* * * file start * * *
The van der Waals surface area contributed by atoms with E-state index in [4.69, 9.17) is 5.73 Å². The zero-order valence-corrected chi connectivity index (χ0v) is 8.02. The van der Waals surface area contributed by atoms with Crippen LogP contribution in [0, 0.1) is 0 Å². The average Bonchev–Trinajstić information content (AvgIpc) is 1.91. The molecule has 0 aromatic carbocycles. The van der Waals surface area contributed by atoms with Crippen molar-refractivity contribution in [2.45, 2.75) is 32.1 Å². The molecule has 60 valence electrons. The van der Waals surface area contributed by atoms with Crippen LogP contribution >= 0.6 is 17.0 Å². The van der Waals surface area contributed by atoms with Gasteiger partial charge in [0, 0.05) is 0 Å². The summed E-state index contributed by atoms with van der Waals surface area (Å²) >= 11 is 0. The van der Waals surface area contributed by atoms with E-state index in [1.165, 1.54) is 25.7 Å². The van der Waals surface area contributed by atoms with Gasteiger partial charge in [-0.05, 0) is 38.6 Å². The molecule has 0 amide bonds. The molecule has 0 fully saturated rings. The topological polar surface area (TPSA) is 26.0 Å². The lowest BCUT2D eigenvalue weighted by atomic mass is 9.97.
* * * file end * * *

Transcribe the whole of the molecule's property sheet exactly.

The van der Waals surface area contributed by atoms with E-state index in [4.69, 9.17) is 5.73 Å². The zero-order valence-corrected chi connectivity index (χ0v) is 8.02. The van der Waals surface area contributed by atoms with Crippen LogP contribution in [0, 0.1) is 0 Å². The average Bonchev–Trinajstić information content (AvgIpc) is 1.91. The molecule has 0 aromatic carbocycles. The van der Waals surface area contributed by atoms with Crippen molar-refractivity contribution in [2.45, 2.75) is 32.1 Å². The molecule has 60 valence electrons. The van der Waals surface area contributed by atoms with Crippen LogP contribution >= 0.6 is 17.0 Å². The van der Waals surface area contributed by atoms with Gasteiger partial charge in [0, 0.05) is 0 Å². The summed E-state index contributed by atoms with van der Waals surface area (Å²) >= 11 is 0. The van der Waals surface area contributed by atoms with E-state index in [1.165, 1.54) is 25.7 Å². The van der Waals surface area contributed by atoms with Gasteiger partial charge in [-0.05, 0) is 38.6 Å². The molecule has 0 amide bonds. The molecule has 0 fully saturated rings. The topological polar surface area (TPSA) is 26.0 Å². The lowest BCUT2D eigenvalue weighted by atomic mass is 9.97.